This got me to reflect on other perceptions of the white mind regarding blacks, not all white minds certainly, but many. It works like this:
·         White eyes upon seeing a line at the welfare office, find the number of blacks in that line to be highly visible while the whites go unnoticed. However, switch to a line of job applicants, and the reverse happens: the whites become visible, and the blacks become invisible.  Amazing!
·         When white eyes see a white man in a BMW, they see success; put a black man behind the wheel of the same car, and they see a potential criminal, probably a drug dealer.
·         White eyes that have no trouble seeing black poverty, are blind when it comes to seeing white poverty.  If you tell them the fact that there are more white people on welfare in Pennsylvania than black people, they simply don't believe you.
·         White eyes have a great deal of trouble seeing a black middle class or upper class.
      The white mind perceives this country has one of truly equal opportunity: if you're willing to work and play by the rules you have the same chance of making it as any other person.  But, if you're a freeloader who is unwilling to work, don't come crying to them.  They honestly believe that a white job applicant and a black job applicant with equal qualifications have the same chance of getting a job that both are applying for. 
      And then along came Obama, a man whose adjectives didn't fit the perceptions of many white minds: hard-working, intelligent, educated, family oriented.  So, they came up with their own descriptions: foreign, socialist, apologizer and code words like "lazy".  They vowed to thwart him on every issue, even if they had supported that issue in the past, something they would never have done to a white president.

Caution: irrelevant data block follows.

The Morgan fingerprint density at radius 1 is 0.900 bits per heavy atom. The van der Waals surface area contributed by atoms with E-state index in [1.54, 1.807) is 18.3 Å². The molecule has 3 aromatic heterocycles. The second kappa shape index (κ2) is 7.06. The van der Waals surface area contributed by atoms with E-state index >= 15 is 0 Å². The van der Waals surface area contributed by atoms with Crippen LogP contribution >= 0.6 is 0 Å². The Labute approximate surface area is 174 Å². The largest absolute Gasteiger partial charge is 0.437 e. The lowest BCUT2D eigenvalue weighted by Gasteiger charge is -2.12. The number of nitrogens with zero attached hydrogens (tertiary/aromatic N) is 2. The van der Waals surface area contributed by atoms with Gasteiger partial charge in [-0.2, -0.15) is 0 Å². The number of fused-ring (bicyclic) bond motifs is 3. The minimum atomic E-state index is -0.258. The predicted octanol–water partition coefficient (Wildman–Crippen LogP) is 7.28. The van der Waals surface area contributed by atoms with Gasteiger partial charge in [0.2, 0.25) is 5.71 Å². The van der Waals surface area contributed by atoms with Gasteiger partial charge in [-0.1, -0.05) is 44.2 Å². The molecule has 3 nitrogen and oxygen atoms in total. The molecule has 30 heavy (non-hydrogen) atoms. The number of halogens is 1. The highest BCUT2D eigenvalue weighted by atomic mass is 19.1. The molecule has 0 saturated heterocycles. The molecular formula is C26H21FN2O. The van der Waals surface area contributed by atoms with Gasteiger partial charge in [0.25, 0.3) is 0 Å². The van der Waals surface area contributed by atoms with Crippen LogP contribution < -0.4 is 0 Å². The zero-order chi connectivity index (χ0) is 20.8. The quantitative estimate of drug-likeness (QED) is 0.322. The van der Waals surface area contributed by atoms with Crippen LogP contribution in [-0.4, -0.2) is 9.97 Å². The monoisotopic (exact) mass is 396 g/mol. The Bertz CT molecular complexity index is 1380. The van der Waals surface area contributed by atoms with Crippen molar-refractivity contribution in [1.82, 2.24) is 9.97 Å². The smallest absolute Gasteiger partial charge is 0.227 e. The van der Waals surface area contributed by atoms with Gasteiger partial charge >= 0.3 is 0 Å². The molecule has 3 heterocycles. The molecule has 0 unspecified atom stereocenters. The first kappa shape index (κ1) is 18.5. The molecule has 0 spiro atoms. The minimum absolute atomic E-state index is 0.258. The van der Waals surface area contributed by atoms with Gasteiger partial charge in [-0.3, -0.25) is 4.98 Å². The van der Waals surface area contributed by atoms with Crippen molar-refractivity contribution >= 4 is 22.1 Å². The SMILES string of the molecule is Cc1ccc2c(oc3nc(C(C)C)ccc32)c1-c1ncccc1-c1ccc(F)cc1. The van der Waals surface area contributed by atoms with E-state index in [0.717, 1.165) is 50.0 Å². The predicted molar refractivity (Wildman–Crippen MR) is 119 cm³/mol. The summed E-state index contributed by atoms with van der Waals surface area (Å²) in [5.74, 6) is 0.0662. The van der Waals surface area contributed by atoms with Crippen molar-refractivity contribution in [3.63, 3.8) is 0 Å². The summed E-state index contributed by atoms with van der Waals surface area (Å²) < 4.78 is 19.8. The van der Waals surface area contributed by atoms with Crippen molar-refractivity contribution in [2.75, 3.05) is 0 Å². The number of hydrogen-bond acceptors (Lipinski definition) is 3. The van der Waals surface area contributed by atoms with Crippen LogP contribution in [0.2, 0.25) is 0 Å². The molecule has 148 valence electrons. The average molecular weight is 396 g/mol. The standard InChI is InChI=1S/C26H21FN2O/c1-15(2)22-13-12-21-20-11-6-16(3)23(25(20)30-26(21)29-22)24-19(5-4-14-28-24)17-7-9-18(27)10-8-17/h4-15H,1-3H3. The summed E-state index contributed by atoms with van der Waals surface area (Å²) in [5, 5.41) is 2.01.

Will white perceptions ever change?  Of course!  Obama wouldn't have been elected to two terms without white votes.  The younger generation, growing up in a diverse society, will see more clearly than the boomer generation, although many  boomers must be given credit for being more tolerant than their parents were.  We are inching along toward the day when any person, even a president, might be judged by the content of his character rather than the color of his skin, to paraphrase Dr. King. It can’t come soon enough.

NOTE: eReaders can get the Douglass autobiography free on Amazon